I love the term Benji Hyam coined to describe the kind of content written by inexperienced or non-subject matter experts. “Mirage content”, or the superficial posts, listicles, and “top 10” articles so many people put out there–make you feel like you’re putting out fresh content, but in reality, you’re merely parroting most of what’s already on the internet. Sadly, many content creators have either been forced to create content like this in order to “play it safe” on a company blog, or because they’re genuinely too inexperienced to know that this isn’t how you build a loyal following.
“The best content comes from your in-house team. Those are the people who breathe your product or service day in and day out, and know how to explain things in-depth to your customers. Your employees have real expertise in the industry and they’re the best people to write content for your company.” – Benji Hyam
Of course, freelancers and agencies can also play a key role in crafting compelling content, but only if, as Hyam points out, they’re adept at interviewing subject matter experts and turning that into high value content.
Use secondary channels for the surround-sound effect.
Don’t build your audience on a platform you can’t control–do it on your website.
Without a doubt, you can use LinkedIn, Facebook, and even Twitter to amplify your message, but as Cancel warns, “[D]on’t build an audience on top of those things. They will go away.”
Good content from your site can be re-purposed a million different ways on secondary sites. Once in a while, it can even be made for these secondary sites, but there’s one thing you’ve got to keep in mind: when people visit your website, you’ve got to deliver the goods to keep them hooked. This means blog content with an actual POV, and a means of engaging 1:1 with your brand. At Drift, we’re even strategic about the content that goes into our bots, customizing conversations based on location and more so visitors have a personalized experience.
Respect what email can do for your audience-building efforts.
“Email is an open protocol, it’s an open idea that no one controls,” explains Cancel. This makes it the best channel for building your audience.
Early on at Drift, email was the way Dave Gerhardt, VP of Marketing, built out a huge following. And it wasn’t complicated–he simply gave people something to believe in–the value of good content–and then delivered on it.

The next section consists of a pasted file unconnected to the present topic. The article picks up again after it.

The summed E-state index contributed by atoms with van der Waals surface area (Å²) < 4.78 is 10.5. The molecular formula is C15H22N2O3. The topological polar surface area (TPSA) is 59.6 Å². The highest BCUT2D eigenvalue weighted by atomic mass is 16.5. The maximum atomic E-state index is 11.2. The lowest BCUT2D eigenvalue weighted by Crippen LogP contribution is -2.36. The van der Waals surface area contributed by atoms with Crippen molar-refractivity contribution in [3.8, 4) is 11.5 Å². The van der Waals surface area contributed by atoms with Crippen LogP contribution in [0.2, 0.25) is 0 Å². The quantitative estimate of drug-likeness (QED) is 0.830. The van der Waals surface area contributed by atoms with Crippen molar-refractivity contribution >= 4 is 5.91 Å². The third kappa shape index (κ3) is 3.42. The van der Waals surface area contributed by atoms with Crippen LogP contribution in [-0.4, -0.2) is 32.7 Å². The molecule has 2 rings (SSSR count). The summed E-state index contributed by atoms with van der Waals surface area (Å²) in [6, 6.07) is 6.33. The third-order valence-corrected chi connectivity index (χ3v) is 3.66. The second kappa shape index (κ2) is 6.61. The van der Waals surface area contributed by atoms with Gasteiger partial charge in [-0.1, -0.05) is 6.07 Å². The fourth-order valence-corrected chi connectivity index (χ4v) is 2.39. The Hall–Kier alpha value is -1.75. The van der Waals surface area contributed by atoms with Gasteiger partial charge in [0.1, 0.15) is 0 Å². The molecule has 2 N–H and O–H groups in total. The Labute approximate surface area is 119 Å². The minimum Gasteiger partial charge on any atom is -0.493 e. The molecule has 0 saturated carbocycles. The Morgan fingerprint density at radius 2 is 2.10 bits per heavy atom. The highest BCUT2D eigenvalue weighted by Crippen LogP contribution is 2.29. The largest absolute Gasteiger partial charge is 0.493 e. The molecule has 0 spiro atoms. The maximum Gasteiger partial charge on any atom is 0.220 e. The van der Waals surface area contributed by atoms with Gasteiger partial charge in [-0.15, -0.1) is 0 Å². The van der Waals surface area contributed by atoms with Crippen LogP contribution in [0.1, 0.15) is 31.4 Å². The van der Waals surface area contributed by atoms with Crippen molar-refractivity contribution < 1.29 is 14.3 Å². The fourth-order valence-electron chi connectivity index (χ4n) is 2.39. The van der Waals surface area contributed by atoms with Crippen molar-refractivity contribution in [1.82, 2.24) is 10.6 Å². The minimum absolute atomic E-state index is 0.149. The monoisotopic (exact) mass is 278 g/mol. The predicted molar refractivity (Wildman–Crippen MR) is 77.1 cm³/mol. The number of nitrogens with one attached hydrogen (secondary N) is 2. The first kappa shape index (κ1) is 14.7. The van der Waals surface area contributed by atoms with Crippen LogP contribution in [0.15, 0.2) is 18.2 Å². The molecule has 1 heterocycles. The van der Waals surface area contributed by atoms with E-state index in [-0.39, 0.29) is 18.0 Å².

“We said, ‘Hey give us your email, we’ll send you good content’. …And that’s how we grew,” DG explains.
But there was more. DG did something at Drift marketers like me have been wanting to do forever: Use email to really connect with people. He did that by completely abandoning the notion of the “designed” email. Instead, he sent plain text emails that felt like a real note from one friend to another. And people loved it.
Keep it conversational.
One of my all-time favorite quotes is from David Ogilvy:
“Don’t address your readers as though they were gathered together in a stadium. When people read your copy, they are alone. Pretend you are writing to each of them a letter on behalf of your client.”
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The reason I love this quote is because it reminds me that the content I create should feel like a conversation.
It should feel real.
But for whatever reason, even the most enthusiastic supporters of this point of view forget about it completely when it comes to creating content for their business.
Instead of fresh, first-person stories and insights, most businesses either:
- Opt for corporate-sounding content that feels “safe” so no one’s offended by anything (and ultimately, no one cares about it).
- Turn out lots of so-called “mirage content” that ends up being a huge let-down for readers who are looking for valuable info.
When no one subscribes or shares this kind of content, companies wonder why they don’t have much of an audience.
But it’s not hard to unpack: when it comes to content and audience-building, real always wins.
Why The Best Channel for 10x Growth Is Your Website
Making people care about your brand starts with building and owning your audience. And that doesn’t magically happen on Facebook or LinkedIn–it happens on the best channel you’ve got for 10x growth: your website.
From blog posts that feel like editorial, to 1:1 with conversations with customers, content can kickstart your audience-building efforts. The key is to avoid playing it safe, and let your brand lead the way.